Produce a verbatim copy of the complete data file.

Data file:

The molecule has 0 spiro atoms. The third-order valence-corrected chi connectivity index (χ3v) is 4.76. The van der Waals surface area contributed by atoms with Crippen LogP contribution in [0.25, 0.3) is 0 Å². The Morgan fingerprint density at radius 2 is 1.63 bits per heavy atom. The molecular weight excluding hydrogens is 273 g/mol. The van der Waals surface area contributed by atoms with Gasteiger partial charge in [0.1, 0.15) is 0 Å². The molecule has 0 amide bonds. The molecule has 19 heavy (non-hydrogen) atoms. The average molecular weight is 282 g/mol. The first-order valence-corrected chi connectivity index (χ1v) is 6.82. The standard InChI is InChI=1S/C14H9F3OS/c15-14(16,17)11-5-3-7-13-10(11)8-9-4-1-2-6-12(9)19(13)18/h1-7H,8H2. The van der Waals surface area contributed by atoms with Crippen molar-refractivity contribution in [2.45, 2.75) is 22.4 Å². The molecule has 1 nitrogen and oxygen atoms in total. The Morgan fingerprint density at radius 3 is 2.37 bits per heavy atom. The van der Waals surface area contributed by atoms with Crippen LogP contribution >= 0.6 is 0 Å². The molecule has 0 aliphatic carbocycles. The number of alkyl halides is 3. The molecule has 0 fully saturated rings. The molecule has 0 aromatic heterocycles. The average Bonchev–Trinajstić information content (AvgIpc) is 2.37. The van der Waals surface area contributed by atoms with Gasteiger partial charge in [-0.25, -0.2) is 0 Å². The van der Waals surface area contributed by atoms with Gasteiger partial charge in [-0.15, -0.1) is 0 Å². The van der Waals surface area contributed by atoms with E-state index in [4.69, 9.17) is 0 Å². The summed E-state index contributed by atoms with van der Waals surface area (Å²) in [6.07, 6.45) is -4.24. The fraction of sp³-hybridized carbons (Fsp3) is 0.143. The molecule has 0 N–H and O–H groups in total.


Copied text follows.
The molecule has 0 spiro atoms. The third-order valence-corrected chi connectivity index (χ3v) is 4.76. The van der Waals surface area contributed by atoms with Crippen LogP contribution in [0.25, 0.3) is 0 Å². The Morgan fingerprint density at radius 2 is 1.63 bits per heavy atom. The molecular weight excluding hydrogens is 273 g/mol. The van der Waals surface area contributed by atoms with Gasteiger partial charge in [0.1, 0.15) is 0 Å². The molecule has 0 amide bonds. The molecule has 19 heavy (non-hydrogen) atoms. The average molecular weight is 282 g/mol. The first-order valence-corrected chi connectivity index (χ1v) is 6.82. The standard InChI is InChI=1S/C14H9F3OS/c15-14(16,17)11-5-3-7-13-10(11)8-9-4-1-2-6-12(9)19(13)18/h1-7H,8H2. The van der Waals surface area contributed by atoms with Crippen molar-refractivity contribution in [2.45, 2.75) is 22.4 Å². The molecule has 1 nitrogen and oxygen atoms in total. The Morgan fingerprint density at radius 3 is 2.37 bits per heavy atom. The van der Waals surface area contributed by atoms with Crippen LogP contribution >= 0.6 is 0 Å². The molecule has 0 aliphatic carbocycles. The number of alkyl halides is 3. The molecule has 0 fully saturated rings. The molecule has 0 aromatic heterocycles. The average Bonchev–Trinajstić information content (AvgIpc) is 2.37. The van der Waals surface area contributed by atoms with Gasteiger partial charge in [-0.25, -0.2) is 0 Å². The van der Waals surface area contributed by atoms with Gasteiger partial charge in [-0.15, -0.1) is 0 Å². The van der Waals surface area contributed by atoms with E-state index in [4.69, 9.17) is 0 Å². The summed E-state index contributed by atoms with van der Waals surface area (Å²) in [6.07, 6.45) is -4.24. The fraction of sp³-hybridized carbons (Fsp3) is 0.143. The molecule has 0 N–H and O–H groups in total.